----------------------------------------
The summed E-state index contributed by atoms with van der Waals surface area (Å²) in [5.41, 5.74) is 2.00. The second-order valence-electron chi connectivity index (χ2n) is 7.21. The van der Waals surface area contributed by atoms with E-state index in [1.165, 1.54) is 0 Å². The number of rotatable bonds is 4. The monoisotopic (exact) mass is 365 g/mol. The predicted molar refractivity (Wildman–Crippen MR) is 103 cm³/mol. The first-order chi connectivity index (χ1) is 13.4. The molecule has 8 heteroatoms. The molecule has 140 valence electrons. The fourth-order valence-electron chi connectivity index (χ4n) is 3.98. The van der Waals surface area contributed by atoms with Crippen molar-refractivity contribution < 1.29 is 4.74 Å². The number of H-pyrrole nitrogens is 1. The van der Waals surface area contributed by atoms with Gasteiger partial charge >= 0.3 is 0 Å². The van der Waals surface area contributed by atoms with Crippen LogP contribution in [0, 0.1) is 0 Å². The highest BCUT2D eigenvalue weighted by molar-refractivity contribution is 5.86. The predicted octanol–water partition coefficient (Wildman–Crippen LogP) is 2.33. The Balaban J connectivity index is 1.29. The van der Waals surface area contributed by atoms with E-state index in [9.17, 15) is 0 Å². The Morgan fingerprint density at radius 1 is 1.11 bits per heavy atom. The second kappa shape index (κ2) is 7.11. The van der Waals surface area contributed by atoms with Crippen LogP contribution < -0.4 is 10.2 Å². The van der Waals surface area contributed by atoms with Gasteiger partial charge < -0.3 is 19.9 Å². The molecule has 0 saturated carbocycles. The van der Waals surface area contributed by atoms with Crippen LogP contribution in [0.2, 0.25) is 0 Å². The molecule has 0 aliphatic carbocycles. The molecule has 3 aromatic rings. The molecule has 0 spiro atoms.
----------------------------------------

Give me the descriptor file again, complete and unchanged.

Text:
The summed E-state index contributed by atoms with van der Waals surface area (Å²) in [5.41, 5.74) is 2.00. The second-order valence-electron chi connectivity index (χ2n) is 7.21. The van der Waals surface area contributed by atoms with E-state index in [1.165, 1.54) is 0 Å². The number of rotatable bonds is 4. The monoisotopic (exact) mass is 365 g/mol. The predicted molar refractivity (Wildman–Crippen MR) is 103 cm³/mol. The first-order chi connectivity index (χ1) is 13.4. The molecule has 8 heteroatoms. The molecule has 140 valence electrons. The fourth-order valence-electron chi connectivity index (χ4n) is 3.98. The van der Waals surface area contributed by atoms with Crippen molar-refractivity contribution < 1.29 is 4.74 Å². The number of H-pyrrole nitrogens is 1. The van der Waals surface area contributed by atoms with Gasteiger partial charge >= 0.3 is 0 Å². The van der Waals surface area contributed by atoms with Crippen LogP contribution in [0, 0.1) is 0 Å². The highest BCUT2D eigenvalue weighted by molar-refractivity contribution is 5.86. The predicted octanol–water partition coefficient (Wildman–Crippen LogP) is 2.33. The Balaban J connectivity index is 1.29. The van der Waals surface area contributed by atoms with E-state index in [9.17, 15) is 0 Å². The Morgan fingerprint density at radius 1 is 1.11 bits per heavy atom. The second kappa shape index (κ2) is 7.11. The van der Waals surface area contributed by atoms with Crippen LogP contribution < -0.4 is 10.2 Å². The van der Waals surface area contributed by atoms with Gasteiger partial charge < -0.3 is 19.9 Å². The molecule has 0 saturated carbocycles. The van der Waals surface area contributed by atoms with Crippen LogP contribution in [0.2, 0.25) is 0 Å². The molecule has 0 aliphatic carbocycles. The molecule has 3 aromatic rings. The molecule has 0 spiro atoms.